Prediction on computer chip capacity became known as 'Moore's Law'
Gordon Moore, the Intel Corp. co-founder who set the breakneck pace of progress in the digital age with a simple 1965 prediction of how quickly engineers would boost the capacity of computer chips, has died. He was 94.
Moore died Friday at his home in Hawaii, according to Intel and the Gordon and Betty Moore Foundation.
Moore, who held a PhD in chemistry and physics, made his famous observation — now known as "Moore's Law" — three years before he helped start Intel in 1968. It appeared among a number of articles about the future written for the now-defunct Electronics magazine by experts in various fields.
The prediction, which Moore said he plotted out on graph paper based on what had been happening with chips at the time, said the capacity and complexity of integrated circuits would double every year.
'It's what made Silicon Valley'
Strictly speaking, Moore's observation referred to the doubling of transistors on a semiconductor.
But over the years, it has been applied to hard drives, computer monitors and other electronic devices, holding that roughly every 18 months a new generation of products makes their predecessors obsolete.
It became a standard for the tech industry's progress and innovation.
"It's the human spirit. It's what made Silicon Valley," Carver Mead, a retired California Institute of Technology computer scientist who coined the term "Moore's Law" in the early 1970s, said in 2005. "It's the real thing."
Moore later became known for his philanthropy when he and his wife established the Gordon and Betty Moore Foundation, which focuses on environmental conservation, science, patient care and projects in the San Francisco Bay area.
It has donated more than $5.1 billion US to charitable causes since its founding in 2000.
Intel chairman Frank Yeary called Moore a brilliant scientist and a leading American entrepreneur.
"It is impossible to imagine the world we live in today, with computing so essential to our lives, without the contributions of Gordon Moore," he said.
In his book Moore's Law: The Life of Gordon Moore, Silicon Valley's Quiet Revolutionary, author David Brock called him "the most important thinker and doer in the story of silicon electronics."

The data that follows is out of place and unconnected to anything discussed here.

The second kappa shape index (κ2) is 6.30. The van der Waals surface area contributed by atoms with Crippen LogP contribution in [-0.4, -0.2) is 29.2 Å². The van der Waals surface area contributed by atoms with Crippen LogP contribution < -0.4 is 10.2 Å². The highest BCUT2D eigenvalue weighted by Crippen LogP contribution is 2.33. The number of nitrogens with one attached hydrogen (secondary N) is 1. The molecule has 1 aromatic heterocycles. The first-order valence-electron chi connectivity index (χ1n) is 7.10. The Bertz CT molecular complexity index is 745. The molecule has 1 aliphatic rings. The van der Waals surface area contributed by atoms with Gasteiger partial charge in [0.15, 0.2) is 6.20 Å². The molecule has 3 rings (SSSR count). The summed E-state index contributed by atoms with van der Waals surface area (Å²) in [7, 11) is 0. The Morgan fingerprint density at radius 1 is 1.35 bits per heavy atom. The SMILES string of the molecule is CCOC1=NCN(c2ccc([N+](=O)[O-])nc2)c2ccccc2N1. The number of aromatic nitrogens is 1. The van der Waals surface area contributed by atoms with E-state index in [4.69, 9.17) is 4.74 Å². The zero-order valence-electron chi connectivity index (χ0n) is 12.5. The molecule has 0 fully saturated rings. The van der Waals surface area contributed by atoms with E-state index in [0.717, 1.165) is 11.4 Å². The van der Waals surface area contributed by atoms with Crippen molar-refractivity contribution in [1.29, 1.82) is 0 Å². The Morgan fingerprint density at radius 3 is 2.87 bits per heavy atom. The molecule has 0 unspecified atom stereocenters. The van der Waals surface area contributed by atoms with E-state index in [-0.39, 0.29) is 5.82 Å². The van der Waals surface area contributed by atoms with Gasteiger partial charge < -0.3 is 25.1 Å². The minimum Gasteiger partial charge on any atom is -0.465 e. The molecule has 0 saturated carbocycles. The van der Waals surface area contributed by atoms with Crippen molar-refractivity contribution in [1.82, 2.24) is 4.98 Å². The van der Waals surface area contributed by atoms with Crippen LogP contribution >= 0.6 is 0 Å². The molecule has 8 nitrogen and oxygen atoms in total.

Early science interest
Moore was born in San Francisco on Jan. 3, 1929, and grew up in the tiny nearby coastal town of Pescadero, Calif. As a boy, he took a liking to chemistry sets. He attended San Jose State University, then transferred to the University of California, Berkeley, where he graduated with a degree in chemistry.
After getting his PhD from the California Institute of Technology in 1954, he worked briefly as a researcher at Johns Hopkins University.
His entry into microchips began when he went to work for William Shockley, who in 1956 shared the Nobel Prize for physics for his work inventing the transistor.
Less than two years later, Moore and seven colleagues left Shockley Semiconductor Laboratory after growing tired of its namesake's management practices.
The defection by the "traitorous eight," as the group came to be called, planted the seeds for Silicon Valley's renegade culture, in which engineers who disagreed with their colleagues didn't hesitate to become competitors.
In 1957, the group created Fairchild Semiconductor, which became one of the first companies to manufacture the integrated circuit, a refinement of the transistor. Fairchild supplied the chips that went into the first computers that astronauts used aboard spacecraft.
In 1968, Moore and Robert Noyce, one of the eight engineers who left Shockley, again struck out on their own. With $500,000 US of their own money and the backing of venture capitalist Arthur Rock, they founded Intel, a name based on joining the words "integrated" and "electronics."
Moore became Intel's chief executive in 1975. His tenure as CEO ended in 1987, thought he remained chairman for another 10 years. He was chairman emeritus from 1997 to 2006.
Despite his wealth and acclaim, Moore remained known for his modesty. In 2005, he referred to Moore's Law as "a lucky guess that got a lot more publicity than it deserved."
He is survived by his wife of 50 years, Betty, sons Kenneth and Steven, and four grandchildren.
Credit belongs to : www.cbc.ca